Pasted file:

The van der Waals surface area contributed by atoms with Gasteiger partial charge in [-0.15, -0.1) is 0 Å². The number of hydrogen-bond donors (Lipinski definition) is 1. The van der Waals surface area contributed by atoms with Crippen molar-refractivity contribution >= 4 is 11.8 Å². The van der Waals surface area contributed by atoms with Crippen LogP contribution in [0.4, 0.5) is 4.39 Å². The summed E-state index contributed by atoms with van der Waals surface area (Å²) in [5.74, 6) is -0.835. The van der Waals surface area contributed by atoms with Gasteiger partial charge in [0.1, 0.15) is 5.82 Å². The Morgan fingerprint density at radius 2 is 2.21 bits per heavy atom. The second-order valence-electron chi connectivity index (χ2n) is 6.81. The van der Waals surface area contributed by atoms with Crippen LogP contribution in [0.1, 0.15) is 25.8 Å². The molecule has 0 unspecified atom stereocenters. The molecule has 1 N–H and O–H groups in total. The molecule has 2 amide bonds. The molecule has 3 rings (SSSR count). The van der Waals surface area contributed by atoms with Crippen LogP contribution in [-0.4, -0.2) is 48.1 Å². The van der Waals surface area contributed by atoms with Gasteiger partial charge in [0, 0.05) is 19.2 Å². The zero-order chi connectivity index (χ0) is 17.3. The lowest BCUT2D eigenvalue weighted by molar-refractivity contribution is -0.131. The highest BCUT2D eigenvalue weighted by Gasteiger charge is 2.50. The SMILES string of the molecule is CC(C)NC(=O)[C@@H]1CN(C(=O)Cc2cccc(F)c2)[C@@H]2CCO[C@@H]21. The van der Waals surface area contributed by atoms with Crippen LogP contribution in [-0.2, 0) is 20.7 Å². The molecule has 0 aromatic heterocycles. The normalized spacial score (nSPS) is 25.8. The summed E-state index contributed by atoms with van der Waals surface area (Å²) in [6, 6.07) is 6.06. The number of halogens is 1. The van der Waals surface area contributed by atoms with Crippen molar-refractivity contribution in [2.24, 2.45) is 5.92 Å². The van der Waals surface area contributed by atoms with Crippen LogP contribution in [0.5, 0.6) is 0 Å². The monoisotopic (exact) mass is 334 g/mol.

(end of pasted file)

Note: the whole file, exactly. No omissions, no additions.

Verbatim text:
The van der Waals surface area contributed by atoms with Gasteiger partial charge in [-0.15, -0.1) is 0 Å². The number of hydrogen-bond donors (Lipinski definition) is 1. The van der Waals surface area contributed by atoms with Crippen molar-refractivity contribution >= 4 is 11.8 Å². The van der Waals surface area contributed by atoms with Crippen LogP contribution in [0.4, 0.5) is 4.39 Å². The summed E-state index contributed by atoms with van der Waals surface area (Å²) in [5.74, 6) is -0.835. The van der Waals surface area contributed by atoms with Gasteiger partial charge in [0.1, 0.15) is 5.82 Å². The Morgan fingerprint density at radius 2 is 2.21 bits per heavy atom. The second-order valence-electron chi connectivity index (χ2n) is 6.81. The van der Waals surface area contributed by atoms with Crippen LogP contribution in [0.1, 0.15) is 25.8 Å². The molecule has 0 unspecified atom stereocenters. The molecule has 1 N–H and O–H groups in total. The molecule has 2 amide bonds. The molecule has 3 rings (SSSR count). The van der Waals surface area contributed by atoms with Crippen LogP contribution in [-0.4, -0.2) is 48.1 Å². The van der Waals surface area contributed by atoms with Gasteiger partial charge in [0, 0.05) is 19.2 Å². The zero-order chi connectivity index (χ0) is 17.3. The lowest BCUT2D eigenvalue weighted by molar-refractivity contribution is -0.131. The highest BCUT2D eigenvalue weighted by Gasteiger charge is 2.50. The SMILES string of the molecule is CC(C)NC(=O)[C@@H]1CN(C(=O)Cc2cccc(F)c2)[C@@H]2CCO[C@@H]21. The van der Waals surface area contributed by atoms with Crippen LogP contribution in [-0.2, 0) is 20.7 Å². The molecule has 0 aromatic heterocycles. The normalized spacial score (nSPS) is 25.8. The summed E-state index contributed by atoms with van der Waals surface area (Å²) in [6, 6.07) is 6.06. The number of halogens is 1. The van der Waals surface area contributed by atoms with Crippen molar-refractivity contribution in [2.24, 2.45) is 5.92 Å². The van der Waals surface area contributed by atoms with Crippen LogP contribution in [0.5, 0.6) is 0 Å². The monoisotopic (exact) mass is 334 g/mol.